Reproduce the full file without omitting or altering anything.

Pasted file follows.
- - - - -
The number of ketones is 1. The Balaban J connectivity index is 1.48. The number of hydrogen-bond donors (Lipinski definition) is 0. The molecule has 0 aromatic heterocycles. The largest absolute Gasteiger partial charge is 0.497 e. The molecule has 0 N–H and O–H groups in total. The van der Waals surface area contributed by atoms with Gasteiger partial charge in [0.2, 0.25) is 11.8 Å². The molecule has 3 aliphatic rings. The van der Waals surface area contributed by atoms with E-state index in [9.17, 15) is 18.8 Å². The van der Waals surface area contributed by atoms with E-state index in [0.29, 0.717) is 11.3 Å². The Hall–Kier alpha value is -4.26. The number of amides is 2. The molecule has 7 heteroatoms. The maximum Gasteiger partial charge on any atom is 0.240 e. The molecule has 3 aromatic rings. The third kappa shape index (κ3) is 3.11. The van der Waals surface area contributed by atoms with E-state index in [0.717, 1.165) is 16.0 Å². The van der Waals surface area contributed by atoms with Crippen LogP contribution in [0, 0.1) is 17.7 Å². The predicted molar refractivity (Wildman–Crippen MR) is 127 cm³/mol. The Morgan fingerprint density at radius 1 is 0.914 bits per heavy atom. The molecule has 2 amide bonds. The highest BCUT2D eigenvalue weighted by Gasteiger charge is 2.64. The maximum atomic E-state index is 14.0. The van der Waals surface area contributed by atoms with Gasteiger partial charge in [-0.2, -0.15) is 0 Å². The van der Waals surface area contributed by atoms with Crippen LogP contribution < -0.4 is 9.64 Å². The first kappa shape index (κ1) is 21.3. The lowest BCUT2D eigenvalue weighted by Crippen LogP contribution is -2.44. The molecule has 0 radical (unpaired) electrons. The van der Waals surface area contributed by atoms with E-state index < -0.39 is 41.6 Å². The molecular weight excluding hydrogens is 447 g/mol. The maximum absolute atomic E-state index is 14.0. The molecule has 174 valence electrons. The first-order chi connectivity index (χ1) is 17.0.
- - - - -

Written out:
The number of ketones is 1. The Balaban J connectivity index is 1.48. The number of hydrogen-bond donors (Lipinski definition) is 0. The molecule has 0 aromatic heterocycles. The largest absolute Gasteiger partial charge is 0.497 e. The molecule has 0 N–H and O–H groups in total. The van der Waals surface area contributed by atoms with Gasteiger partial charge in [0.2, 0.25) is 11.8 Å². The molecule has 3 aliphatic rings. The van der Waals surface area contributed by atoms with E-state index in [9.17, 15) is 18.8 Å². The van der Waals surface area contributed by atoms with E-state index in [0.29, 0.717) is 11.3 Å². The Hall–Kier alpha value is -4.26. The number of amides is 2. The molecule has 7 heteroatoms. The maximum Gasteiger partial charge on any atom is 0.240 e. The molecule has 3 aromatic rings. The third kappa shape index (κ3) is 3.11. The van der Waals surface area contributed by atoms with E-state index in [0.717, 1.165) is 16.0 Å². The van der Waals surface area contributed by atoms with Crippen LogP contribution in [0, 0.1) is 17.7 Å². The predicted molar refractivity (Wildman–Crippen MR) is 127 cm³/mol. The Morgan fingerprint density at radius 1 is 0.914 bits per heavy atom. The molecule has 2 amide bonds. The highest BCUT2D eigenvalue weighted by Gasteiger charge is 2.64. The maximum atomic E-state index is 14.0. The van der Waals surface area contributed by atoms with Gasteiger partial charge in [-0.2, -0.15) is 0 Å². The van der Waals surface area contributed by atoms with Crippen LogP contribution < -0.4 is 9.64 Å². The first kappa shape index (κ1) is 21.3. The lowest BCUT2D eigenvalue weighted by Crippen LogP contribution is -2.44. The molecule has 0 radical (unpaired) electrons. The van der Waals surface area contributed by atoms with E-state index < -0.39 is 41.6 Å². The molecular weight excluding hydrogens is 447 g/mol. The maximum absolute atomic E-state index is 14.0. The molecule has 174 valence electrons. The first-order chi connectivity index (χ1) is 17.0.